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Sales of 'active sitting' devices skyrocket


Active sitting

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(NaturalNews) Active sitting may sound like an oxymoron, but it's a health trend that's fast sweeping through many workplaces in an effort to bolster interest in fitness and increase activity in settings that typically involve high levels of sitting and little physical movement.

The concept involves exercising while working, but without the yoga pants, excessive sweat and disruption to the work environment. In other words, whistle while you work, but also whittle your waist and improve health at the same time.

New York office worker Alanna Astion is a very good example of someone who embraced the concept of active sitting. "I couldn't deal with sitting down for so long. I started to get cramps in my legs," she said.

Her solution? She purchased an exercise bike which fit under her desk and used it daily for about 20 minutes. Not only have her leg cramps gone by the wayside, but she says that she's lost five pounds since she began using the bike.(1)

Several devices exist to help stay active at work

Other fitness-minded in-office devices include sleek wellness balls with high-tech covers, which are weighted to prevent rolling away. In other instances, under-desk elliptical machines are popular. Backless and slightly buoyant chairs may also be a common sight.

One company that sells such chairs, which they call "Swoppers," maintains that the controlled movement of the chairs is designed to improve posture, strengthen abs and boost circulation. It's even great at torching calories. In fact, Chas Hepler, CEO and President of Via Seating, the maker of Swopper chairs, states that use of it can burn upwards of 500 calories daily, asking, "Can your regular office chair do that?"(2)

Another common way of staying active while at the office is by using a desk treadmill. Designed to hold a laptop so that an employee can walk while using the computer, it too, is growing in popularity. So intrigued by the concept were the folks at the University of Minnesota that they decided to test its effectiveness among staff at a financial company in the state.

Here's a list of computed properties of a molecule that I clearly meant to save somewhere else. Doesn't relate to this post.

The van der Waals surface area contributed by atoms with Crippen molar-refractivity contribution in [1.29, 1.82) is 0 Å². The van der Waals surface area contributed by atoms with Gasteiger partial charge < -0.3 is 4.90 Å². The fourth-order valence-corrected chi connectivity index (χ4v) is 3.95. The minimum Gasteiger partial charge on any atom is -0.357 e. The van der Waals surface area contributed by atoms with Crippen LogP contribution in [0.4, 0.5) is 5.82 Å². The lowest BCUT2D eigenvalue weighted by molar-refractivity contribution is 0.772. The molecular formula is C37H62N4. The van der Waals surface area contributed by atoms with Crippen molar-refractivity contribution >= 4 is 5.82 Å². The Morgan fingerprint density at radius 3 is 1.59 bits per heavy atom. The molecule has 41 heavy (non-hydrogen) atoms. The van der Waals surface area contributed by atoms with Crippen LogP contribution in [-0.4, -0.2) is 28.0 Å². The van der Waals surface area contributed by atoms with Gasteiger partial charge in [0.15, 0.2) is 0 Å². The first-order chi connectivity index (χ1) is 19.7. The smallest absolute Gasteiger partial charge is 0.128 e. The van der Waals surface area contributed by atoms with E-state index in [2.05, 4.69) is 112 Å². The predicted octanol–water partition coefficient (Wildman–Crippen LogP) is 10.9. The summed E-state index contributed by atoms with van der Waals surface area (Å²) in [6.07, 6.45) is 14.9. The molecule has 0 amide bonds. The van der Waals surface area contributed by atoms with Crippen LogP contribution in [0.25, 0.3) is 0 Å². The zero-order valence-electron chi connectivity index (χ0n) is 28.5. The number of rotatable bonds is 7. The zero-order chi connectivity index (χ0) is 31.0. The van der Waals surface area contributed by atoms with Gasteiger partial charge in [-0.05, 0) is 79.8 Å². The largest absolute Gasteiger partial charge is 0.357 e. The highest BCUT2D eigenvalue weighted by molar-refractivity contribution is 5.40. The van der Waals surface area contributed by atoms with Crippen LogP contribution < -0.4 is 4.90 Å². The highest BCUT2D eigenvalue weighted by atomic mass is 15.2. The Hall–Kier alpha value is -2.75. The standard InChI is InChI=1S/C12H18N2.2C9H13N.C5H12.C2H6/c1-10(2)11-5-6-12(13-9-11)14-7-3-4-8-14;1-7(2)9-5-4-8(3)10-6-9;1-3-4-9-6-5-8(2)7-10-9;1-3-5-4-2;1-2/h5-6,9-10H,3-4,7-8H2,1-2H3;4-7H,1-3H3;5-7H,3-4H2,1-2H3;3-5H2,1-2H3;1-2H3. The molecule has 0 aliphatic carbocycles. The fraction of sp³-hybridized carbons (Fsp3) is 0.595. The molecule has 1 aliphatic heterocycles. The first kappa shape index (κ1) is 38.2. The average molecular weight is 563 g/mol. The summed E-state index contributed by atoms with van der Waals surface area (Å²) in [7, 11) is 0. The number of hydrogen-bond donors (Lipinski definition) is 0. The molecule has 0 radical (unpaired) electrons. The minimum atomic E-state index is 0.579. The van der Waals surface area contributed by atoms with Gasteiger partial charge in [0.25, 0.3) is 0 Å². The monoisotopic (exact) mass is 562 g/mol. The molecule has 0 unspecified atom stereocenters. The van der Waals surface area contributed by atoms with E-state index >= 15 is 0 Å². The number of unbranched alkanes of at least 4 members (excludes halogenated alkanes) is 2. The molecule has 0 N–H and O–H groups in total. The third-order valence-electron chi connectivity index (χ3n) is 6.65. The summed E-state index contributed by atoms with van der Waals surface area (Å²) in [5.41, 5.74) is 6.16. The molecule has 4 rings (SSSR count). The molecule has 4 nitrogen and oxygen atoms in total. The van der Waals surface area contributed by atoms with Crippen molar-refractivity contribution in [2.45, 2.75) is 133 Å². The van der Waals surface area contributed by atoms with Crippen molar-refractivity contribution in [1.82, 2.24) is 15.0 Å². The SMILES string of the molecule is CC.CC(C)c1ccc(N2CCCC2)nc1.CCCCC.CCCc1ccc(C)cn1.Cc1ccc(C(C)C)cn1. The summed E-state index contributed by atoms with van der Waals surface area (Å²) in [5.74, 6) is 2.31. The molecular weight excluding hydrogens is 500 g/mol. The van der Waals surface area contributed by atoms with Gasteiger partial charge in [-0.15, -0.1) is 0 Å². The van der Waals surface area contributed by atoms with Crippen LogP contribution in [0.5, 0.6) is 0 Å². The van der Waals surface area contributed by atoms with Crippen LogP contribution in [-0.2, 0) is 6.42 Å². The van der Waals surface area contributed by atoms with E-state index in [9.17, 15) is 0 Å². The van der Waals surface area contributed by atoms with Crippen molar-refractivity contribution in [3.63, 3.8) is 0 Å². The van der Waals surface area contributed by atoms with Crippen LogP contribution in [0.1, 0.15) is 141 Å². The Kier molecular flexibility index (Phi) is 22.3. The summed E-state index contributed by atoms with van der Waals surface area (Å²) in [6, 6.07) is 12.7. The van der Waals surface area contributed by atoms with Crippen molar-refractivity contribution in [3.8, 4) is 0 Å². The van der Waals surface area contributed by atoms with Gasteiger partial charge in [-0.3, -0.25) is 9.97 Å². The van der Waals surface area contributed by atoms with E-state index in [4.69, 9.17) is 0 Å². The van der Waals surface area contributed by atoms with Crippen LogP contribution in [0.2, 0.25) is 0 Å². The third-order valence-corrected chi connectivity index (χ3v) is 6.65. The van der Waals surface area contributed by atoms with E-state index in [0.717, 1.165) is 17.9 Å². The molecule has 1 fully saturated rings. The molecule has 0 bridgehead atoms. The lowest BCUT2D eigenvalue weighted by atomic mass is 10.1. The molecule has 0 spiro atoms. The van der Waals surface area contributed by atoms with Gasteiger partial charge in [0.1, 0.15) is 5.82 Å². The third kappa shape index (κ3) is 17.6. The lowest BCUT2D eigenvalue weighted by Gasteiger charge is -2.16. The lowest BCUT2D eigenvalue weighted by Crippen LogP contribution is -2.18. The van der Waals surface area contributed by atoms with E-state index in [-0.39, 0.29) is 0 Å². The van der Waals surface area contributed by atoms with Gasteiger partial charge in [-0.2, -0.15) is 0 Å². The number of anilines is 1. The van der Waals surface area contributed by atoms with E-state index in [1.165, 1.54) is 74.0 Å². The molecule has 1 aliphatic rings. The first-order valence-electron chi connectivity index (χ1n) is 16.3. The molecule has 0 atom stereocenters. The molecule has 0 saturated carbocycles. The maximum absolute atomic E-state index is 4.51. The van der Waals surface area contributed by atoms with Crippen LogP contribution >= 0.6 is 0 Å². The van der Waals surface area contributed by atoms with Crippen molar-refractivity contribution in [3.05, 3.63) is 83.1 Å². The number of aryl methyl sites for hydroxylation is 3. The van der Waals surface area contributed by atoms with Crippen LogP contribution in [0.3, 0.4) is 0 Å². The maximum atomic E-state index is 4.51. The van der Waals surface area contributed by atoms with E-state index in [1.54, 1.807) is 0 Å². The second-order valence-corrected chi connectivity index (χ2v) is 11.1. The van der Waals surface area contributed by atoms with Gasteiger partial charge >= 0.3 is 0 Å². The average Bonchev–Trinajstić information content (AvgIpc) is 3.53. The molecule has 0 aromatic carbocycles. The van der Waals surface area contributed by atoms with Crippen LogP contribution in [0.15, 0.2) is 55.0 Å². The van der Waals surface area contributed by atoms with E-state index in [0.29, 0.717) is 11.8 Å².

At the end of the year-long study, it was found that supervisors and those who worked for them demonstrated increased levels of productivity and creativity, something which researchers involved with the study say is likely linked to increased blood flow to the brain during times of exercise.(3)

Without office devices to boost physical activity, serious health problems likely

The surge in such devices has grown in popularity as recent headlines have equated long periods of sitting with serious health consequences.

"If you're getting your 30 minutes of exercise in a day," said Dr. Jacquelyn Kulinski, associate professor for cardiovascular medicine at the Medical College of Wisconsin, "but you're sitting at your desk 10 hours a day, you're still getting detrimental effects to your cardiovascular health." She notes that heart attack, stroke and increased cholesterol and blood pressure levels are all risks for someone who sits for long periods of time.(4)

Other experts, such as Charles E. Matthews, who has authored many studies on sedentary behavior, and Tal Amasay, a biomechanist at Barry University's Department of Sport and Exercise Sciences, stress the importance of physical activity over sitting. They point to studies that have linked long periods of sitting with an increase in certain cancers, honing in on the likelihood that physical activity encourages increased antioxidant activity that can help kill off cancerous cells.(5)

These experts also explain that sitting on something wobbly can engage ab muscles and lead to an improvement in overall muscle function, while walking, even slowly, can burn calories. Everything from back problems and circulatory issues to organ damage and slowed brain function can be prevented with increased use of active sitting and other in-office activity devices.

Swopper, anyone?

Sources:

(1) http://newyork.cbslocal.com

(2) http://swopperblog.com

(3) http://minnesota.cbslocal.com

(4) http://www.wisn.com

(5) http://apps.washingtonpost.com

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